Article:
Escaped Alone @ Tron Theatre, Glasgow

The Scottish Premiere of Caryl Churchill’s 2016 play is exquisitely controlled and shrewdly simple – allowing the writing to truly shine

Review by Eliza Gearty | 05 Mar 2024
  • Escaped Alone

Four women gather in a garden. They’re all over a certain age, and a leisurely afternoon seems to stretch out before them. Drinking tea, they chat about tv shows, the local shops, old memories and former jobs. The women share updates about grown-up children and wonder about the sorts of things they probably never had time to before: what kind of bird would they most like to be? Did they really enjoy the work they used to do? Initially, Escaped Alone appears to be a story about a group of more-or-less contented retired women, happy to while away the time together as they slip into their twilight years. 

Except this is a Caryl Churchill play, and of course things aren’t quite so simple. Underneath the sun-drenched small-talk, dread bubbles up like a slow-rising flood. Sally (Joanna Tope) is obsessively petrified of cats; Lena (Anne Kidd) is deeply depressed; and Vi (Irene Macdougall) is doing her best to push down memories of a harrowing, violent incident and the resulting estrangement from her adult son. As suppressed anxieties and traumas rise to the surface, the domestic scene is periodically interrupted by blinding lights and sinister music, and the energy palpably shifts. During these periods, Mrs Jarrett (Blythe Duff), the outsider of the group, breaks away, moves upstage and delivers seemingly unrelated monologues about a terrifying world, one where starved children stream cooking shows in lieu of breakfast and desperate people sell slivers of their flesh.  

Churchill’s play is thought-provoking, slippery, and scrupulously crafted. No word is wasted here, and even the most mundane of observations carry an ambiguously meaningful weight. Director Joanna Bowman and designer Anna Orton honour their source material by delivering a similarly meticulous production. While the staging is simple, it's clear that every creative decision has been carefully thought through, from the length of the lawn that stretches out before the womens’ feet to the spacing between their chairs and how long they pause between reflections and confessions. The shrewd simplicity and attention to detail pays off - where another production might have been drawn to flashy staging, Bowman recognises that this would have overpowered the play’s intricate subtleties and tone shifts. The result is an ostensibly simple production that is threaded throughout with a quiet dread.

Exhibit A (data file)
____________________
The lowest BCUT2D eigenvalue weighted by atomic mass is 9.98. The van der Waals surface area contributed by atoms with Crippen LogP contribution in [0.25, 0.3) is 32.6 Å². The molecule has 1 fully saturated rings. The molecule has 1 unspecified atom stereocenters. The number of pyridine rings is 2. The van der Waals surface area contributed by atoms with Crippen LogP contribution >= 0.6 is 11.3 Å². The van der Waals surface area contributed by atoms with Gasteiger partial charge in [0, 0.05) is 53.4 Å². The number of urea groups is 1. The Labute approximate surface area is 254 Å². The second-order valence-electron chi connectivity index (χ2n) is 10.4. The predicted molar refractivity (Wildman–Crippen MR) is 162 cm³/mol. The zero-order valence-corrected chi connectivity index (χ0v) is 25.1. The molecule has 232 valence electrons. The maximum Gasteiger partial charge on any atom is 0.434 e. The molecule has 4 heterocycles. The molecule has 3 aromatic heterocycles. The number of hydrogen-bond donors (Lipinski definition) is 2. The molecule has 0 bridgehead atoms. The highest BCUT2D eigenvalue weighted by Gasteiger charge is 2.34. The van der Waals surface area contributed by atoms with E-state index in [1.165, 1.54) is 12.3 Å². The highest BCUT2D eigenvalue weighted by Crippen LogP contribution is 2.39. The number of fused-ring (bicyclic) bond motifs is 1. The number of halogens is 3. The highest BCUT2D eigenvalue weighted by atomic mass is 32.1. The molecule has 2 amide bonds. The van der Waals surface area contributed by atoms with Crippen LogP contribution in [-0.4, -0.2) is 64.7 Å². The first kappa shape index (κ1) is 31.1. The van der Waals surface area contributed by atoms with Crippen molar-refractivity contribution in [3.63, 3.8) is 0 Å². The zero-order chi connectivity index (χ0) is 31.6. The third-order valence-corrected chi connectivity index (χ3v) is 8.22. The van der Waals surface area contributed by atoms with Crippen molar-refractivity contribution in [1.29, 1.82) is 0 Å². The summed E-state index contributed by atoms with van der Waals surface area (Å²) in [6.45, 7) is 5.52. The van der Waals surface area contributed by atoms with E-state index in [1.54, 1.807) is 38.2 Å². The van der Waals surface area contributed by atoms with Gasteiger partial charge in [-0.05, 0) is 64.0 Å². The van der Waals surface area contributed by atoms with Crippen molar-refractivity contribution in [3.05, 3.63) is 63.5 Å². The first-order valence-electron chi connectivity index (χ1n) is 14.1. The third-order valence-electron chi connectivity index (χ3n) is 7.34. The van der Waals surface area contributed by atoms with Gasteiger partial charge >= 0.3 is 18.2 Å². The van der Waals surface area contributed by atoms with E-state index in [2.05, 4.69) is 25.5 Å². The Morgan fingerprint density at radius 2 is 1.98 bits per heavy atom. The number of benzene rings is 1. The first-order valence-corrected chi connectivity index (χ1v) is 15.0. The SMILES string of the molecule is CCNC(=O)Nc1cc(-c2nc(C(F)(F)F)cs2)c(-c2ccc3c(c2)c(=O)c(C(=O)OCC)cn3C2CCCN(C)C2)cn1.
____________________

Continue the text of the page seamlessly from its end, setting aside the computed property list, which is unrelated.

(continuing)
The cast are wonderful too, playing off one another with ease and familiarity as they deftly peel back the layers of their characters’ fear and self-denial. Blythe Duff is particularly strong as she moves seamlessly between her role as quizzical gatecrasher and doom-sayer seer. Escaped Alone is a play that raises more questions than answers, but has intriguing things to say about the interconnections between intimate and global catastrophe, and the way we struggle to face the brutal realities of both. 

Escaped Alone, Tron Theatre, Glasgow, until 9 March, £11-20, Traverse Theatre, Edinburgh, 13-16 March, £5-20.